Loeffler and Collins are among 21 candidates running in the all-party special election on Nov. 3—six Republicans, eight Democrats, five independents, a Green Party candidate, and a Libertarian. If no candidate receives more than 50% of the vote, a runoff will be held Jan. 5, 2021.
Defending Main Street PAC spends $100,000 to help Gibbs in NJ-03
Defending Main Street super PAC spent $25,000 on mailings supporting former Burlington County Freeholder Director Kate Gibbs and $75,000 opposing businessman David Richter in New Jersey’s 3rd Congressional District primary.
The super PAC is affiliated with the Republican Main Street Partnership. The Partnership’s website says its members “are solution-oriented legislators dedicated to defending Main Street Americans and advancing common-sense policies that can command bipartisan support.”
Gibbs emphasizes her experience as a freeholder and as deputy director of the Engineers Labor-Employer Cooperative Local 825. Gibbs says she “cut taxes, improved school security, made life easier for working moms, and guaranteed equal pay for equal work” as freeholder. Gibbs says she works to “create jobs, build our infrastructure, and grow our economy” with the Local 825.
Richter was CEO of a construction management firm. Richter says he “knows how to create jobs and knows the challenges faced by entrepreneurs and small business owners who are trying to grow their companies.”
Richter was originally running in the primary for New Jersey’s 2nd Congressional District. After incumbent Rep. Jeff Van Drew changed his affiliation from Democratic to Republican, Richter joined the 3rd District race.
New Jersey’s 3rd includes portions of Burlington and Ocean counties. The Burlington County GOP endorsed Gibbs, and the Ocean County GOP endorsed Richter.
The primary is July 7. The winner will face Andy Kim (D), who defeated incumbent Tom MacArthur (R) 50% to 48.7% in 2018.
Chase calls on Herrell to drop out of NM-02 primary
Claire Chase called on Yvette Herrell to drop out of New Mexico’s 2nd Congressional District primary after one of Chase’s supporters told the Associated Press that Herrell told him Chase had an extramarital affair while her first husband was in Afghanistan.
Jared Richardson, a supporter of Chase’s, said Herrell called him last month and made the accusation. Herrell said she called Richardson for another reason.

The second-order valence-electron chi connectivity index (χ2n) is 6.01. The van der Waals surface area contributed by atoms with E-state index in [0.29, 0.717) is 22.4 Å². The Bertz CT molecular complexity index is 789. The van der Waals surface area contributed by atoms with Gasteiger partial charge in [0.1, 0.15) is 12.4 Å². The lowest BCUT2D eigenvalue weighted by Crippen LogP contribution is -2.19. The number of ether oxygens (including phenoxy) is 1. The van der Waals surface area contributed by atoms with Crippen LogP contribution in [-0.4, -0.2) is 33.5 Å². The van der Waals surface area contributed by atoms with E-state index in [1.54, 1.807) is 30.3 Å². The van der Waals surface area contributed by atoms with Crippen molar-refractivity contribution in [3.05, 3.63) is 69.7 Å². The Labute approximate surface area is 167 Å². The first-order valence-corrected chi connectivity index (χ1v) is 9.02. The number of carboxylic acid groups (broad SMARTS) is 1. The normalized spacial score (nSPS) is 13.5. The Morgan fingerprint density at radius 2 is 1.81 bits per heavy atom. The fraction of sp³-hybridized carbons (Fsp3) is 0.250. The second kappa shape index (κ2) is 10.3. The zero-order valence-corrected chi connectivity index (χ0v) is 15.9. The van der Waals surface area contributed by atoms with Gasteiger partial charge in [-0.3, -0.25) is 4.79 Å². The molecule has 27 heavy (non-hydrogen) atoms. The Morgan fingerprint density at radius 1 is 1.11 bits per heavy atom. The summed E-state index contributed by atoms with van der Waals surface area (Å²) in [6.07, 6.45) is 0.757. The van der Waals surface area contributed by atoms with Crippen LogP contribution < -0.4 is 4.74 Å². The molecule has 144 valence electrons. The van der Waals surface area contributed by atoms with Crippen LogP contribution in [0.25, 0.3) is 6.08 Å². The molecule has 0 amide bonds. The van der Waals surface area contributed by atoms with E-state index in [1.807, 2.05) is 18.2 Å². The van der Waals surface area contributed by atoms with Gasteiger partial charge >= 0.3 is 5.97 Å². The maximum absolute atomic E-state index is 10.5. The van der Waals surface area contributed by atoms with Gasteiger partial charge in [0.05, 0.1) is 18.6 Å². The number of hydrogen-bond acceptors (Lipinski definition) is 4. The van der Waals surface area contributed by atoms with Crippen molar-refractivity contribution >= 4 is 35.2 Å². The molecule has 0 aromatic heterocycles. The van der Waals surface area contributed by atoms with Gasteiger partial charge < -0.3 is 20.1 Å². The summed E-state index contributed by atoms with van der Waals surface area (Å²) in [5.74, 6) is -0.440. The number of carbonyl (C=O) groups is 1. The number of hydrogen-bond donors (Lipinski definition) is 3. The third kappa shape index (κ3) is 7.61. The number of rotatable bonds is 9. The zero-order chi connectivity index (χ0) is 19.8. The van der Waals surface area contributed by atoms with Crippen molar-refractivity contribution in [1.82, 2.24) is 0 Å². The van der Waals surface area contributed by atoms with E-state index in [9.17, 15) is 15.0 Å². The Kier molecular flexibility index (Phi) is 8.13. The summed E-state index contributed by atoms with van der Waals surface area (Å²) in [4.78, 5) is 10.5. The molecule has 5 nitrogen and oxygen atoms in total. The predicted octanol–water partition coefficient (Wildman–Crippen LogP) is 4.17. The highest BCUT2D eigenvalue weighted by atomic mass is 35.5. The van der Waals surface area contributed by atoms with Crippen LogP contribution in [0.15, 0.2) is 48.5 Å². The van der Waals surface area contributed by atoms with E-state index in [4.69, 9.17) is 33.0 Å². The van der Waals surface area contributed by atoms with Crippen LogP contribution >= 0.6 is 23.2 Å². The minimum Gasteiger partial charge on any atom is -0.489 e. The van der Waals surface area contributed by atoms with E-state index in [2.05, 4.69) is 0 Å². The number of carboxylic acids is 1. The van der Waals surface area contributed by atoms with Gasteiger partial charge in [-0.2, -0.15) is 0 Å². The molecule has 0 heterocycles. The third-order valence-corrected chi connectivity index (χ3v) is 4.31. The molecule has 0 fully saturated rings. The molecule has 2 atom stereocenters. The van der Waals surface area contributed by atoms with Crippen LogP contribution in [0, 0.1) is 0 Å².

Chase said, “Yvette’s candidacy is no longer viable and she should drop out of this race for the good of the Republican Party.”
Herrell said, “I have never attempted to use personal rumors about Claire in this race, and will never do so. … I will take any legal steps necessary to protect myself against libel.”
Indiana Supreme Court issues 30-day suspension of Attorney General Curtis Hill’s law license
The Indiana Supreme Court suspended Attorney General Curtis Hill’s (R) license to practice law Monday following an investigation into claims of sexual misconduct. Hill was accused of inappropriately touching four women, including a member of the state Legislature, at a gathering in March 2018. His suspension will be effective for 30 days beginning May 18.
The court’s ruling followed a nearly two-year disciplinary process which started after the four women accused Hill of misconduct in July 2018. Hill denied the allegations and requested an independent investigation. After a three-month investigation, special prosecutor Daniel Siegler announced in October 2018 he would not file charges against Hill.
The Indiana Supreme Court Disciplinary Commission began a separate investigation in 2019. The commission filed a motion for a suspension of Hill’s law license last December. The hearing officer, former Indiana Supreme Court Justice Myra Selby, found that Hill’s behavior had constituted battery and professional misconduct. Selby recommended Hill’s law license be suspended for at least 60 days.
In a statement, Hill said he would accept the court’s decision and named Chief Deputy Attorney General Aaron Negangard as his acting replacement.